Learning how to manage money is part of growing up and a real skill that a teenager needs as they transition into adulthood. Unfortunately there are many bad influences out there, maybe even within your own extended family, which may be giving them the wrong messages. Teenagers often do not listen as well as they should to their parents on certain subjects, and it can be helpful to have an outside resource to reinforce good money management principles.
Money and Teens
The book Money and Teens by Wes Karchut and Darby Karchut is a great way to give your teenagers some useful financial wisdom without it coming across as a lecture from their parents. The book is written to include everything from opening bank accounts to how credit works and is a great reference, even for those who are well past the teenage years. Some money tips that are covered in the book include:
– How to check and read your credit report
– How missing a payment affects your credit
– Checking accounts and writing checks
– Protecting your financial security, i.e. PINs and login information
– How grocery and retail stores use tactics to get you to spend more
– A self-quiz to take when deciding whether you should buy something
The book is a basic guide to everything that you need to know about saving and spending money wisely. Many people in their twenties, thirties and, even, beyond may learn something they did not know from this book.
As parents, it is your job to try and give your children the skills they need to succeed. A big part of being an independent adult is learning to handle money wisely. Sharing a book like Money and Teens is a good way to solidify the lessons that you have been teaching them all along. It can be a useful guide for them to turn to as they begin to face financial challenges on their own.
Teaching your kids good money habits is not easy. It is not a one-time tutorial, but instead an ongoing process of setting good examples, explaining money concepts and letting them learn by trial and error. However, it is an important lesson that is best learned from their parents. Teaching them the value of saving versus spending is the first step.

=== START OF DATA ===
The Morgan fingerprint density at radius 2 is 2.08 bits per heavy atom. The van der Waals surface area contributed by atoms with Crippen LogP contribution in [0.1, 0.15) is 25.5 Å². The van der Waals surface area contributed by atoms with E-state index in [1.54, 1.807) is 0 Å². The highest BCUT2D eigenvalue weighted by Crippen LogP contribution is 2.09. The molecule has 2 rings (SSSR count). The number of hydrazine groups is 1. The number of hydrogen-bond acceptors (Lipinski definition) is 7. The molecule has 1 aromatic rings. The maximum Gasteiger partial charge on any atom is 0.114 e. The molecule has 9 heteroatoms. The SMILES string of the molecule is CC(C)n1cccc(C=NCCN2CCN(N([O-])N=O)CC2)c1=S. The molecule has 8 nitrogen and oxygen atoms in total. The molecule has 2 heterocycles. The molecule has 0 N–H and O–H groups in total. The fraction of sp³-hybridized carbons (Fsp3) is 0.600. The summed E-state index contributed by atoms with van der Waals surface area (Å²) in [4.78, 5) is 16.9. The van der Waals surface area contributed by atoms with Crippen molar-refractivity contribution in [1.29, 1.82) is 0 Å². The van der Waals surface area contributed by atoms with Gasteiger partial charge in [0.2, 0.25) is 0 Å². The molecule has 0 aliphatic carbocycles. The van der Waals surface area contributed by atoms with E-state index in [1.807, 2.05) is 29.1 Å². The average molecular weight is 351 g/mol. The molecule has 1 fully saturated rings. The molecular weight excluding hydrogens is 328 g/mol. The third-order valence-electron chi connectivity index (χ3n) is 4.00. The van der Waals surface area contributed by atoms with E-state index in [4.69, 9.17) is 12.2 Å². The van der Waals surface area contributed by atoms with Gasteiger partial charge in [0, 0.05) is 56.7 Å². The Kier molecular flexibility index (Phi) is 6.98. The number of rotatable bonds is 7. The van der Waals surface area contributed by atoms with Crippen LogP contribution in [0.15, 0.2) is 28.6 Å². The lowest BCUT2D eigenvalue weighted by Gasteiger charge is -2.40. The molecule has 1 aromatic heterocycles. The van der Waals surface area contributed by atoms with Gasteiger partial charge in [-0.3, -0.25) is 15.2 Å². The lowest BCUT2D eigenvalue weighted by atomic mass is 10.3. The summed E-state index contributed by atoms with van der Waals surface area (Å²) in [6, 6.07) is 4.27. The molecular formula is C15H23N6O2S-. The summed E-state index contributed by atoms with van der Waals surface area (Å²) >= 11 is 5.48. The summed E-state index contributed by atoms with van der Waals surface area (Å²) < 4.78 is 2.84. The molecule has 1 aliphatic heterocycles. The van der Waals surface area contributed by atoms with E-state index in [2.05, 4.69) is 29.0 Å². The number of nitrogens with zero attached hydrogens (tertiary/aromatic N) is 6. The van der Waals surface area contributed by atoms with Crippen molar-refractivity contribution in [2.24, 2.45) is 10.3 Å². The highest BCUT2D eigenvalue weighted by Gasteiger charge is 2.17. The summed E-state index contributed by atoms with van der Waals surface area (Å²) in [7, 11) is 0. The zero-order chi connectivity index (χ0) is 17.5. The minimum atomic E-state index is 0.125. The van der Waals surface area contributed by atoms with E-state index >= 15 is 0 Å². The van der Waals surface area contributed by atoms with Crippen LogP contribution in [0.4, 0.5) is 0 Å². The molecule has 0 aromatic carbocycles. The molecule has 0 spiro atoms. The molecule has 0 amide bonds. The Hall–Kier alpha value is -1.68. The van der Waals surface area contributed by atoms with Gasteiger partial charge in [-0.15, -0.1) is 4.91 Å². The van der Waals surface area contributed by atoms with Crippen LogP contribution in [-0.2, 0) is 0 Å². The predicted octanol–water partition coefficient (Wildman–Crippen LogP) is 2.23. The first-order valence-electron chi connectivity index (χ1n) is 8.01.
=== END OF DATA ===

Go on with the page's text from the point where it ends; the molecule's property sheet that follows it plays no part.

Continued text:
Learning The Value Of Saving
As frustrating as it may be to a young child not to get what they want, when they want it, it can also be rewarding. Most children learn the basics of saving through getting an allowance or payment for chores around the house and using that money to buy the things they want. However, many parents easily give in to children who beg and plead for a new toy or treat instead of teaching them the valuable lesson of how to save.
Beyond teaching children how money works, which is done to some extent in school, the more important value that parents can impart to their children is the satisfaction that comes from earning rewards. If a child wants a particular toy, explain the cost and what they will need to do to earn that money and how long it will take. Do not give in to children who already understand the concept of credit and asks to have the treat or toy now and promises to do chores later to earn it. This is exactly what you do not want to teach them! Instead, allow them the satisfaction of working hard to save the money they need to purchase the reward. They will appreciate what they buy even more, and learn a valuable lesson.
Financial lessons are better learned earlier than later, when credit scores can haunt them for years to come. Give your children the tools to learn the value of saving versus spending from the very beginning, to prepare them to be independent and financially responsible.
There are many books, TV shows and online websites dedicated to showing how extreme coupon use can save hundreds and even thousands of dollars. As impressive as these savings may be, they do require an amount of time and dedication that many families cannot or are not willing to give. However, there are ways to make the most of coupon savings without making it a full-time project.
There is more to saving substantial money on groceries using coupons than just clipping out the ones that are for products that a family currently needs. The true trick to saving large amounts of money throughout the year is to change the way that a family shops, incorporating coupons into the strategy. By buying items when they are priced the lowest and adding coupons to make the price even lower instead of only buying those same items when they run out, can be a huge money saver.
Prices on all items go up and down, based on many uncontrollable factors, including seasonal changes and corporate buying patterns. Extreme coupon users know this and save their coupons to combine with low prices. By doing this on all items whenever possible, a family may get a years worth of cereal or shampoo at a fraction of the cost of buying it only as they need it.
Look at the Big Picture
To make this possible, instead of only buying what is needed for the next week or two, the bigger picture needs to be looked at. Grocery lists need to be built around savings, stock piling on good coupon deals and doing less impulse buying on wants versus needs. Although it can take a while to get a surplus of items on hand, once this becomes a habit, it can save hundreds if not thousands of dollars a year.
The main idea is to use coupons to save money over the long run, not just on what a family needs today. Combining coupons with sales prices to stock up on everyday items is a way every family can save using coupons, even if they are not “extreme”.
Whatever your financial life goals are, it often takes discipline, planning and a lot of hard work to achieve them. You need to know where your hard-earned money is going before you can make the necessary changes to your spending habits. Here are 6 steps to follow to help you get on track.